Dental bonding agents continue to evolve. Both total-etch (4th- and 5th-generation) and self-etch (6th- and 7th-generation) bonding systems are in use. New bonding systems include self-etching products with dual-cured capabilities as well as simplified total-etch systems.
This issue of THE DENTAL ADVISOR (June 2008, Vol. 25:5) reports the characteristics and compares 65 bonding agents. Clinical tips are given for a number of clinical techniques for restorative procedures requiring bonding. Effects of contamination on bond strengths to dentin are also discussed.
Eugenol-based materials can lower bond strength to dentin.
If a eugenol-based material must be used, pumice the tooth before bonding.
Residual chemicals from hemostatic agents (ferric sulfate, aluminum chloride or other chemicals) can lower bond strength to dentin.
Rinse contaminated areas for at least 10 seconds with water, acid etch or scrub before bonding.
Saliva, Blood and Plasma
Contamination with these fluids can lower bond strength.
Rinse contaminated areas for at least 10 seconds with water before bonding.
Most bonding agents with water solvent bond well to dry or moist dentin.
Avoid over-wet (pooled water) or over-dry (desiccated) dentin before application of the bonding agent.
Residual oxygen from take-home or in-office whitening can lower bond strength.
Wait several days to one week after whitening before a bonding procedure.
Etching with Phosphoric Acid
Most manufacturers of self-etching bonding agents recommend the use of phosphoric acid to etch uncut enamel before application of the self-etching primer or self-etching adhesive. Even so, the improvement in bond strength may not be large. If the phosphoric acid also etches dentin, the bond strength of the self-etching adhesive to dentin may be reduced. This reduction may occur if the self-etching adhesive fails to completely penetrate the additional demineralized dentin produced by the phosphoric acid etch.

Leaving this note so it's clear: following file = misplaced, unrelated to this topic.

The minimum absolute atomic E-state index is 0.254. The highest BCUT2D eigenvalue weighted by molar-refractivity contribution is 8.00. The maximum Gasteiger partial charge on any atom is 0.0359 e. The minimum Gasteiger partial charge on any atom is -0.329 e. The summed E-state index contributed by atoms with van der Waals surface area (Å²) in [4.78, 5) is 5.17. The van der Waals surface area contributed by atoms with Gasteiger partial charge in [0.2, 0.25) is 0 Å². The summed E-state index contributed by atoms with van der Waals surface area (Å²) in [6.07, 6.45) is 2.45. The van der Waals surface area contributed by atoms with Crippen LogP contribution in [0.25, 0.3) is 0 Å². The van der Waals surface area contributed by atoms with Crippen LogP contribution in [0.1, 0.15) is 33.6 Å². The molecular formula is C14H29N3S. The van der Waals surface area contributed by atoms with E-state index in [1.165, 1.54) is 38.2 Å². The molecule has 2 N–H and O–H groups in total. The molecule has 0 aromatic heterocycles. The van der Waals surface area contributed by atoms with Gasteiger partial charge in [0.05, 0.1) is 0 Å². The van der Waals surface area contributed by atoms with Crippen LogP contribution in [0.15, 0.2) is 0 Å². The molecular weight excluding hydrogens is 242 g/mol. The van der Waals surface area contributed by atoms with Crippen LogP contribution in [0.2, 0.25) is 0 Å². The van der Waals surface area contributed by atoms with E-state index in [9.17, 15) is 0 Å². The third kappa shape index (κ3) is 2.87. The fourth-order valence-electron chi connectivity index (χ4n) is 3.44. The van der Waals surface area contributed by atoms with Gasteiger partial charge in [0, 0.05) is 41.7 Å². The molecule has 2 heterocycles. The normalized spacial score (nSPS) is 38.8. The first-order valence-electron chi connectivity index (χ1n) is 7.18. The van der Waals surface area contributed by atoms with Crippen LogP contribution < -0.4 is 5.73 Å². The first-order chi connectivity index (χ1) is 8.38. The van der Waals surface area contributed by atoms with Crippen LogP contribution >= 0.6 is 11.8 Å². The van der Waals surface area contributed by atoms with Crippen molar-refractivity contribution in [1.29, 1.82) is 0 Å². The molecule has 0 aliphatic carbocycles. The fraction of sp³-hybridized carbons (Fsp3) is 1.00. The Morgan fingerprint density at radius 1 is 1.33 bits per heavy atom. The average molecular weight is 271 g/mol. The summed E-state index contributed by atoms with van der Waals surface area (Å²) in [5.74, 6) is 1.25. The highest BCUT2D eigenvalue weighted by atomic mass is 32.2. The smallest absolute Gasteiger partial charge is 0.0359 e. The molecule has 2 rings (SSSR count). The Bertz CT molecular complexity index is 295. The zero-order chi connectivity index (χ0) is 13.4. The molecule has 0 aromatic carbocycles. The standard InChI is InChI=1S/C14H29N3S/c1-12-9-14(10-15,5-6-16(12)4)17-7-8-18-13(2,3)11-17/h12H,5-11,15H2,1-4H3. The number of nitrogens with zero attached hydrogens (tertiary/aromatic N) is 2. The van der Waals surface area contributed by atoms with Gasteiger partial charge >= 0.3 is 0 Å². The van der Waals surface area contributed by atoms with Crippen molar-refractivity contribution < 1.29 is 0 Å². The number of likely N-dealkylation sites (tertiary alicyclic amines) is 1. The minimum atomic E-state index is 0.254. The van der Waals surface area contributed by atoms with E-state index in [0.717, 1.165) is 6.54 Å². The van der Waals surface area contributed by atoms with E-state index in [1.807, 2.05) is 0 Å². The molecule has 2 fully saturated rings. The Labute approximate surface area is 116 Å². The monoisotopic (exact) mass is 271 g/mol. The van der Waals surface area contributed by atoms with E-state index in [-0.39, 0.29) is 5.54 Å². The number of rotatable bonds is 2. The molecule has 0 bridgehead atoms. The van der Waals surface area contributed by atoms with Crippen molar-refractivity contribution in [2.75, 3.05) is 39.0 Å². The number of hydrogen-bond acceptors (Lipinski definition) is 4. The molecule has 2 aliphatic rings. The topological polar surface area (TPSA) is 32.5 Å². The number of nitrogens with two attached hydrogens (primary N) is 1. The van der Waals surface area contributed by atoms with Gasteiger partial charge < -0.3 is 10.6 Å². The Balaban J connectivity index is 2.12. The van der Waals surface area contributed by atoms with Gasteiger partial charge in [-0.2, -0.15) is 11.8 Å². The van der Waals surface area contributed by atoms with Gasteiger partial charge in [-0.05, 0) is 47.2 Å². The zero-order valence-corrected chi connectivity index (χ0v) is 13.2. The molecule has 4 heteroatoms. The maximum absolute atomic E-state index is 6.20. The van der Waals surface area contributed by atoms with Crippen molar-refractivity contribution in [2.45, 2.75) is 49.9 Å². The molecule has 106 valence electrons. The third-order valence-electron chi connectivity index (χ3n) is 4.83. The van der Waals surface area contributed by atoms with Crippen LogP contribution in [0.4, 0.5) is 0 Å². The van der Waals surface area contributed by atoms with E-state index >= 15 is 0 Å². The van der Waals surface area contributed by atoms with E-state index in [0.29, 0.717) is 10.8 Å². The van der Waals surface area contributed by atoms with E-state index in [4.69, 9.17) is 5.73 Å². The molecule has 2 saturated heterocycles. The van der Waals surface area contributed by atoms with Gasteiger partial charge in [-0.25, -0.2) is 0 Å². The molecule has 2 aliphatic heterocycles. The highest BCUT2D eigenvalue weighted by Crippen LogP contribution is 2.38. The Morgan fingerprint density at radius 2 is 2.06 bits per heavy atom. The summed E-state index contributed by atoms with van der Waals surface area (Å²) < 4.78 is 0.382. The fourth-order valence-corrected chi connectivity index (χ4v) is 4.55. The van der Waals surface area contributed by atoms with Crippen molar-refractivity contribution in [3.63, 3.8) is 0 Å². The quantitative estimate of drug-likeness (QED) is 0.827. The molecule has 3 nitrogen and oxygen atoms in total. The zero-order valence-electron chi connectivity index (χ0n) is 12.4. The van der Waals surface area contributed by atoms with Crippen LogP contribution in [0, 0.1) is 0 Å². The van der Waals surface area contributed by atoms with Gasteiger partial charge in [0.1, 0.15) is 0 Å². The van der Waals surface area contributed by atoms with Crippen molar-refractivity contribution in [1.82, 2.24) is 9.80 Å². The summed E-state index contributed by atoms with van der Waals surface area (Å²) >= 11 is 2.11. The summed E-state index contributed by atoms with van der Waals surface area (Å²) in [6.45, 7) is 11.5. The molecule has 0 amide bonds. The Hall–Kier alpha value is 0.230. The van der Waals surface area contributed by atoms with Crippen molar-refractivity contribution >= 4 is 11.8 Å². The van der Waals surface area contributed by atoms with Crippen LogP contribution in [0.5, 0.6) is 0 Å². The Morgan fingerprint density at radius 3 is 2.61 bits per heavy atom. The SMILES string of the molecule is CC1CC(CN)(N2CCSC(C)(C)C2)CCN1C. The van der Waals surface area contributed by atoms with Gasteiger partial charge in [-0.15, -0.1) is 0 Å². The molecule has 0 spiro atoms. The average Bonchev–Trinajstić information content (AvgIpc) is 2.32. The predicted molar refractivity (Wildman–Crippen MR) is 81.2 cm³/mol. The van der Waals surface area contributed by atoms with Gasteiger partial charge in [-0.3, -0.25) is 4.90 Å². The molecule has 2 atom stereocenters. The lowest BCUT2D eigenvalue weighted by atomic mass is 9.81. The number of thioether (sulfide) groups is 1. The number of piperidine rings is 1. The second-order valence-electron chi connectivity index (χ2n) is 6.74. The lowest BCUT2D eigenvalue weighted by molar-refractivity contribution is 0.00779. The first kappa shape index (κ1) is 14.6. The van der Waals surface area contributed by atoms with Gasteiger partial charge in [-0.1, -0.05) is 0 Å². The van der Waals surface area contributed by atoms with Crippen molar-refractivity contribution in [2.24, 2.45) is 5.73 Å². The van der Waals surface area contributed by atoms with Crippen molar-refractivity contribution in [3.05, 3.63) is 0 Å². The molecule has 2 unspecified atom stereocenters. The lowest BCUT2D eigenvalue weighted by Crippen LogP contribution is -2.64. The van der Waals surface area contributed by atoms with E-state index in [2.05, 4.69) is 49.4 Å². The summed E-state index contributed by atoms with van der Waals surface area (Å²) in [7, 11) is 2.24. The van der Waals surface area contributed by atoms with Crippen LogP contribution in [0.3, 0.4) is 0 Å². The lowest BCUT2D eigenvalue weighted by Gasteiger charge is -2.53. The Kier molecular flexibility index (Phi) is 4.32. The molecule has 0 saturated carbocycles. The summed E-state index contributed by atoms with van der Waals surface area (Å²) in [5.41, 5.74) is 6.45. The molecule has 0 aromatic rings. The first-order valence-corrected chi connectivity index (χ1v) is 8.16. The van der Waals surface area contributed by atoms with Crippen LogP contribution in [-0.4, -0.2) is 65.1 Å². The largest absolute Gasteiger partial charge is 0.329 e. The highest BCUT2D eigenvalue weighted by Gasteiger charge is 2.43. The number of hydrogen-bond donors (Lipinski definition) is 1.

Apply extra coat(s) of bonding agent as needed to obtain a shiny surface.
Pumice technique – pumice can be used on uncut enamel before applying the bonding agent to improve bond strength.
Pre-etch technique – apply phosphoric acid to enamel before preparing the tooth. This technique eliminates the need to etch uncut enamel while the dentin is exposed, avoiding possible contamination of dentin with phosphoric acid.
Apply bonding agent to tooth and resin cement to veneer, place veneer and then light cure.
Veneers greater than 1.0-mm thick
Use a two-step, light-curing technique.
Apply bonding agent to tooth and light cure, apply resin cement to veneer, place veneer and then light cure.
Be sure to thin the bonding agent with air before light curing.
Note: Instructions for some resin cements recommend additional application of the bonding agent to the veneer without separate light curing before cementation (3M ESPE RelyX Veneer Cement, 3M ESPE; Variolink Veneer, Ivoclar Vivadent;
Variolink II, Ivoclar Vivadent).
Carefully follow instructions on application time and use of air to thin the adhesive and evaporate the solvent. With less volatile solvents (water, ethanol), more air is needed for evaporation and should be used within three minutes of dispensing. Bonding agents with acetone should be used immediately after dispensing.
Some bonding agents etch the surface of the metal matrix band, making it difficult to remove the band. Scratching the surface of the metal band with a spoon excavator after bonding but before placement of the composite is helpful.
Re-emergence of 4th- and 5th-generation bonding agents Total-etch (etch and rinse) bonding agents that use phosphoric acid have a long, successful record and considered particularly desirable for anterior restorations. New 4th-generation systems (ALL-BOND 3) are easier to use than previous systems.
Light-cured 7th-generation bonding agents are not
compatible with dual- and self-cured composite cores and resin cements. The dual-cured 7th-generation bonding agents (Clearfil DC BOND, Futurabond DC, Xeno IV DC) solve this problem.